Yamashita understands that her choice put the spotlight on Japan’s low ranking on most measures recognizing gender equality and in worldwide studies of gender equality.
Japanese referee Yoshimi Yamashita recognizes that being one of three women chosen to officiate soccer games at the World Cup, the biggest stage isn’t just about soccer.
A pool of 36 FIFA referees was listed to officiate the Qatar soccer match. Stephanie Frappart of France and Salima Mukansanga of Rwanda must agree. There are 36 of these soccer referees; the rest are all men.
And FIFA, about the list of referees, was shortlisted to officiate the Qatar soccer match. Who has named three female assistant referees in a pool of 69: Neuza Back of Brazil, Karen Diaz Medina of Mexico, and Kathryn Nesbitt of the US.
Yamashita adores the fact that she chose to work on this dimension of gender inequality. This led to Japan placing low in the rankings for other subjects regarding wage equality and comparative studies on gender equality.
If women were allowed to play such a role in sports, and if sports. And in particular, soccer was connected with women’s pastimes. Yukimura talked about his wishes during an interview with Associated Press.
Japan has a long way to go in soccer (men are restricted from participation). So I would be delighted if this could still be a catalyst for female participation.
The three have competed in men’s matches, and their respective World Cup debut takes place in a country where the role of women is closely prescribed.
One of the world’s most prestigious and most famous referees. Frappart has refereed many men s games in World Cup qualifying and various other international sporting events. She has also officiated the FIFA Women s World Cup final and the 2019 French Cup final.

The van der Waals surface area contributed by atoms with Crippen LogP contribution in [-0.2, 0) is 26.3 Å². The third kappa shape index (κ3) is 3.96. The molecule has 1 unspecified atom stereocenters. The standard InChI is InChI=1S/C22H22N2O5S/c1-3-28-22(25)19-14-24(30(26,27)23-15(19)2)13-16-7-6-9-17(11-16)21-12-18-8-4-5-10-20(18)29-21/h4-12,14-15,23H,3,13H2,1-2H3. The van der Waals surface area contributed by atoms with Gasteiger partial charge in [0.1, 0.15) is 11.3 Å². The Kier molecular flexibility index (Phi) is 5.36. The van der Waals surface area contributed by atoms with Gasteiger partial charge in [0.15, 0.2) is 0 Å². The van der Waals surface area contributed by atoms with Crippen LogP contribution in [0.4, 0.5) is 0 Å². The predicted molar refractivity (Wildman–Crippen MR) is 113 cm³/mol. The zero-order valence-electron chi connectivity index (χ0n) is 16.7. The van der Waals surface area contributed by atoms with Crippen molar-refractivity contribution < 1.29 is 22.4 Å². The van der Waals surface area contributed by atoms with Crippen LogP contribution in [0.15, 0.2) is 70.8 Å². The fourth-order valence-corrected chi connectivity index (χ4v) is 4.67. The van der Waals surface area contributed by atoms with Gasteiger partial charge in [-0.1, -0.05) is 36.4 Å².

Yamashita has functioned as a manager in Japan’s men’s football league and is the Asian equivalent of the men’s Champions League. She has been a referee for the 2018 Tokyo Olympics.
Mukansanga was the first woman to referee an Africa Cup of Nations match last year, leading an all-female officiating team.
The match officials chosen by the FIFA referees committee are naturally the highest among their national referees.
By selecting them with quality in mind rather than in association with a facet of gender, we emphasize that standing up for what is most vital is essential.
In the future, the choice of elite women taking on leadership roles in senior-level men s competitions will be viewed as commonplace and not considered scandalous.
Yamashita said that the difference in men’s and women’s games is due to the speed variable. Nevertheless, not just that some might run fast.
It doesn’t imply that he will seek to attain the ball’s speed. It means that he hopes to gather information at even speed levels. He wants to accomplish this as quickly as possible, even while the players are moving at an even speed.
The pressure is big, and I recognize that I have this duty. But I enjoy this job and this pressure, so I feel happy to do so.
Considering all three will be in charge of games, it’s not a given. They might also be used as fourth officials on the sidelines. However, they must not be used as confidants.
Yamashita says it’s her job to stay out of the way and allow the sport to do its own thing.
Rather than command, I’m considering how I will work towards bringing out the beauty of soccer. An important achievement as a referee is to bring the pleasure of soccer, she said. I focus on that, and my goal is to do that.
So, if I need to speak to the players, I will. I must show a card, and I will display a card.
Yamashita planned to speak with the journalists in Japanese but said she would use English, body gestures, and facial gestures when communicating with players in Qatar.
I usually don’t say anything when I offer a card, but I say, “I m not happy,” when I do. Naturally, they know what to do.